After 1066, overt Scandinavian political influence in England declined rapidly, with only traces left. The word hustings, for instance, derives from the Old Norse “hústhing” — in other words, a “household assembly held by a leader” — from “hús” (house) plus “thing’ (assembly, parliament). In fact, there remain several “Things” across the Nordic world — from the Folketing (“People’s Thing”) in Denmark, to the Storting (“Great Thing”) in Norway, to the Tynwald (“Thing Meadow”) on the Isle of Man — probably the oldest continuous parliamentary body in the world.
The picture was different in Scotland, where Norwegian overlordship of the western isles persisted until the 13th century. A few hundred years later, in the early modern period, Scottish mercenaries distinguished themselves in the service of Gustavus Adolphus of Sweden. Norwegian partisans actually fought off a Scottish invasion of their homeland in 1612. And even after Scotland unified with England in 1707, the Nordic kingdoms remained serious geopolitical rivals — to the extent that, in 1717, the Swedish Foreign Ministry planned to send an invading force to Scotland in support of the Jacobite cause.
Admittedly, this might have been to counter the Hanoverian George I’s designs on Swedish territory in Northern Germany. Britain as a whole was not sentimental about Scandinavia. In the Napoleonic Wars, Britain ruthlessly attacked Denmark twice to ensure the Danish fleet did not fall into French hands: first in 1801 (“I really do not see the signal,” said Nelson, ignoring his commander’s orders to withdraw from the bombardment of Copenhagen); and again in 1807, when the Danish capital was occupied by British troops, including Sir Arthur Wellesley, who named his famous horse after the battle.
The 19th century saw the Scandinavian kingdoms gradually withdraw from great power politics. The Second Schleswig War of 1864 is usually seen as the first key staging post in German unification, but it was also the twilight of Scandinavian power in Europe. Palmerston’s much-quoted quip about the Schleswig-Holstein Question being so complicated that “only three people ever understood it” was probably just blether to obscure the fact that Britain had (probably wisely) betrayed a solemn promise to maintain Danish territorial integrity, and instead decided to sit out the war between Denmark and its Prussian and Austrian invaders. For proud Danes such as the British Queen Alexandra, the humiliation of 1864 was hard to forgive or forget. She always railed against the protocols that required her son, George V, to dress as a “filthy blue-coat Prussian soldier” whenever he visited the new German Empire.
But with the bloody rivalries of the Dark Ages now ancient history, relations between the British and Scandinavian royal houses grew increasingly cordial. Queen Alexandra’s daughter Maud became the Queen of newly independent Norway after its separation from Sweden in 1905. And harking back to the Viking Kings of East Anglia, Maud’s own son Olav was born in Norfolk — at Sandringham in 1903. Olav’s birth came after a long period of deepening Anglo-Scandinavian trade: the housebuilding boom in British cities relied on Norwegian and Swedish softwoods, and Scandinavian timber was essential to the coal trade, used for pit props and railway sleepers. Danish butter and bacon became staples of the British breakfast table. Many British port towns and cities had great Scandinavian churches, like the spectacular Gustav Adolfs kyrka in Liverpool, home of the Scousers, and the Nordic diaspora gave us Cardiff’s Roald Dahl, Newcastle’s Sir Ove Arup, and hat-trick hero Stan Mortensen from South Shields, the grandson of a Norwegian sailor.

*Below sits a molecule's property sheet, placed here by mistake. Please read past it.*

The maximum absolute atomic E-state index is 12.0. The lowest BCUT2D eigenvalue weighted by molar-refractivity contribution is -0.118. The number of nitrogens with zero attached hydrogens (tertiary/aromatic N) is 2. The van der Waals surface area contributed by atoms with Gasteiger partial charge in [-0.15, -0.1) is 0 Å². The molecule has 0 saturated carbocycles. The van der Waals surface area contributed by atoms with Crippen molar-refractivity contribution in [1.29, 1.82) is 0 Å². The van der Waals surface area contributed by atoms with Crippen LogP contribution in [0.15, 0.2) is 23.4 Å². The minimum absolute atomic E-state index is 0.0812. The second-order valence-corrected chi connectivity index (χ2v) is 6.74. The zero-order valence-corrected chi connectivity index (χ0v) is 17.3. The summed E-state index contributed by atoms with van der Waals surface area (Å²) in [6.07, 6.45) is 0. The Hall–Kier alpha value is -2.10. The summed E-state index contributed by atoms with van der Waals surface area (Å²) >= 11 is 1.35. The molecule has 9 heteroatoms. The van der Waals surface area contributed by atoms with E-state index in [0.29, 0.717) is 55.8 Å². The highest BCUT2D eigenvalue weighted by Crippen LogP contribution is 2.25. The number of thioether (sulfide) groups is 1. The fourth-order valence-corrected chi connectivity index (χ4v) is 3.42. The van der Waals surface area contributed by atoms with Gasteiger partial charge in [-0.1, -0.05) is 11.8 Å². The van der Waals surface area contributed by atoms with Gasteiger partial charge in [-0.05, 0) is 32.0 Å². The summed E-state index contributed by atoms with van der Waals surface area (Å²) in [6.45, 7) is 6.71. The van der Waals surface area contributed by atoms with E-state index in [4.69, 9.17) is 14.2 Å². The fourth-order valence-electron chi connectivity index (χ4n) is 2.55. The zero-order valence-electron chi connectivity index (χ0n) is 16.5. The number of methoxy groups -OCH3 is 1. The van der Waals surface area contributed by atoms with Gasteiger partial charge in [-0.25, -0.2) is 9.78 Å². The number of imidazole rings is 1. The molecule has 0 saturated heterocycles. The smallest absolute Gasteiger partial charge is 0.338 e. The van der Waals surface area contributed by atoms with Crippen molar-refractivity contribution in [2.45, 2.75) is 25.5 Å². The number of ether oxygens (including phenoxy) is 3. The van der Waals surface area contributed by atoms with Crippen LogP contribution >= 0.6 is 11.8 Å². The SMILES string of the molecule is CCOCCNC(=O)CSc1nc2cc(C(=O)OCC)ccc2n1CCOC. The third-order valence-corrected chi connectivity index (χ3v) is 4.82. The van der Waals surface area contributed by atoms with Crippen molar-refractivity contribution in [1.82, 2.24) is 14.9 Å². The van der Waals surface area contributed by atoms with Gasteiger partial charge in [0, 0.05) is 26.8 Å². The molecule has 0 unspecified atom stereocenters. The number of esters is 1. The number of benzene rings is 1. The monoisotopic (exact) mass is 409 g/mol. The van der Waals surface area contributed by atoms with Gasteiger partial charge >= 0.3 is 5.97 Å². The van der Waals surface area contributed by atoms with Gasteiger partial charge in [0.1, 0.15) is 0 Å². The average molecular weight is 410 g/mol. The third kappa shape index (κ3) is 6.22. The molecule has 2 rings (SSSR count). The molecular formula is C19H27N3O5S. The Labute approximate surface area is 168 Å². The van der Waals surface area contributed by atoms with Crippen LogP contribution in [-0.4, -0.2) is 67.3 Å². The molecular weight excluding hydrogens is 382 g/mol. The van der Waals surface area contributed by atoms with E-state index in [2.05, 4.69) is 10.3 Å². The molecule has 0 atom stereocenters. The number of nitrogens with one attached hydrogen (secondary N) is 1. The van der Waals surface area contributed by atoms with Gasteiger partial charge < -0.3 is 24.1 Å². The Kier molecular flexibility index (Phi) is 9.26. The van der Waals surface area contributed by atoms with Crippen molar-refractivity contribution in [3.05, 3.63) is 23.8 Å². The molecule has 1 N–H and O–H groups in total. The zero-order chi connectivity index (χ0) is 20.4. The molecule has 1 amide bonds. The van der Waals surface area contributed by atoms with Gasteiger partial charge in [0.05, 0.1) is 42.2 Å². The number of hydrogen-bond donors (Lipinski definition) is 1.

In 1968, King Olav V himself was invited to open the modernist Civic Centre at Newcastle upon Tyne, home of the Danish merchant navy in the Second World War, when 4,000 Danish sailors relocated from their occupied homeland to live on Tyneside. The building was modelled on the Stockholm Stadhus, as a nod to the Tyne’s modern Hanseatic ties. Although the King was attended by Lutheran ministers in 16th-century ruffs and gowns, the civic centre was seen as an emblem of progressive Nordic modernity. This was part of a process that was recasting Scandinavians as peaceable and stylish, representatives of the very best social democracy. But even the darker history of the Vikings, whose cruelty and sadism was almost unsurpassed, has now been rehabilitated through popular books and TV series like The Last Kingdom, in which uptight and sexually repressed Christians are contrasted unfavourably with the fun-loving Norsemen such as the smoulderingly handsome Uhtred of Bebbanburg.
From one of pillage and rapine, Scandinavia’s reputation has completely turned around in the last 1,000 years — but it’s surely their wealth as much as their cultural achievements that attracts us now. As I have argued, “the one thing that will change attitudes to Britishness in Scotland is for the UK to just be a wealthier and more successful country”. Returning to the restive streets of Orkney, it is perhaps not surprising that a territory that was Norse for longer than it was British now wishes to re-establish its Scandi ties. Yet, there was no Orcadian agitation when Britain was richer and more powerful, with a vast fleet at Scapa Flow. The difference now is that, unlike modern Britain, Norway is happy, successful, and stinking rich.